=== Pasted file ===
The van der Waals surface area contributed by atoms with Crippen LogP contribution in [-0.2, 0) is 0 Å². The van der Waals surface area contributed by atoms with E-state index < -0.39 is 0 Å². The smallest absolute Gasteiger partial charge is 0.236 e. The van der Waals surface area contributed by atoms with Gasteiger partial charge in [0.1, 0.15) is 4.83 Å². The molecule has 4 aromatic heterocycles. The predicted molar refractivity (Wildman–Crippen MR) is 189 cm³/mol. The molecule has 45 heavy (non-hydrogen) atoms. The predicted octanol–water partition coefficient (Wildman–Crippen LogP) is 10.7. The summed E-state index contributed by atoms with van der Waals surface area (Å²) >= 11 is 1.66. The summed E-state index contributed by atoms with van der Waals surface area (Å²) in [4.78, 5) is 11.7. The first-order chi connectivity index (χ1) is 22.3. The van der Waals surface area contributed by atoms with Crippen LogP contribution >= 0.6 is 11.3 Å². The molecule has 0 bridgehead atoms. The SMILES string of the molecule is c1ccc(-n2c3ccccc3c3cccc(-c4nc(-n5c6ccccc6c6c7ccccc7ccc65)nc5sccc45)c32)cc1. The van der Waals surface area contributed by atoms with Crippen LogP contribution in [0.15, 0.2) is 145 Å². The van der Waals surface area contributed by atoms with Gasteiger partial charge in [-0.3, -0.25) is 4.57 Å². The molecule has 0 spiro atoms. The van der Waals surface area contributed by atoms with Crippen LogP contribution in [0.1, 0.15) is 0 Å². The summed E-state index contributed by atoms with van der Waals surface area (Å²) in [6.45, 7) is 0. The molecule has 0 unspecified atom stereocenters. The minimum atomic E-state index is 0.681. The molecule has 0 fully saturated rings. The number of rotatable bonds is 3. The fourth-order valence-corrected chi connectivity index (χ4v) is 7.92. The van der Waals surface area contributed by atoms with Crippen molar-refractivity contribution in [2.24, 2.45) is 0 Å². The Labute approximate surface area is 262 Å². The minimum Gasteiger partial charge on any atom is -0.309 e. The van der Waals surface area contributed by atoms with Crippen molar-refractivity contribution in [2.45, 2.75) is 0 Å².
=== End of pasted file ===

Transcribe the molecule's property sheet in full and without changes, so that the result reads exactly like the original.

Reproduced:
The van der Waals surface area contributed by atoms with Crippen LogP contribution in [-0.2, 0) is 0 Å². The van der Waals surface area contributed by atoms with E-state index < -0.39 is 0 Å². The smallest absolute Gasteiger partial charge is 0.236 e. The van der Waals surface area contributed by atoms with Gasteiger partial charge in [0.1, 0.15) is 4.83 Å². The molecule has 4 aromatic heterocycles. The predicted molar refractivity (Wildman–Crippen MR) is 189 cm³/mol. The molecule has 45 heavy (non-hydrogen) atoms. The predicted octanol–water partition coefficient (Wildman–Crippen LogP) is 10.7. The summed E-state index contributed by atoms with van der Waals surface area (Å²) >= 11 is 1.66. The summed E-state index contributed by atoms with van der Waals surface area (Å²) in [4.78, 5) is 11.7. The first-order chi connectivity index (χ1) is 22.3. The van der Waals surface area contributed by atoms with Crippen LogP contribution >= 0.6 is 11.3 Å². The molecule has 0 bridgehead atoms. The SMILES string of the molecule is c1ccc(-n2c3ccccc3c3cccc(-c4nc(-n5c6ccccc6c6c7ccccc7ccc65)nc5sccc45)c32)cc1. The van der Waals surface area contributed by atoms with Crippen LogP contribution in [0.15, 0.2) is 145 Å². The van der Waals surface area contributed by atoms with Gasteiger partial charge in [-0.3, -0.25) is 4.57 Å². The molecule has 0 spiro atoms. The van der Waals surface area contributed by atoms with Crippen LogP contribution in [0.1, 0.15) is 0 Å². The summed E-state index contributed by atoms with van der Waals surface area (Å²) in [6.45, 7) is 0. The molecule has 0 unspecified atom stereocenters. The minimum atomic E-state index is 0.681. The molecule has 0 fully saturated rings. The number of rotatable bonds is 3. The fourth-order valence-corrected chi connectivity index (χ4v) is 7.92. The van der Waals surface area contributed by atoms with Crippen molar-refractivity contribution in [2.24, 2.45) is 0 Å². The Labute approximate surface area is 262 Å². The minimum Gasteiger partial charge on any atom is -0.309 e. The van der Waals surface area contributed by atoms with Crippen molar-refractivity contribution in [2.45, 2.75) is 0 Å².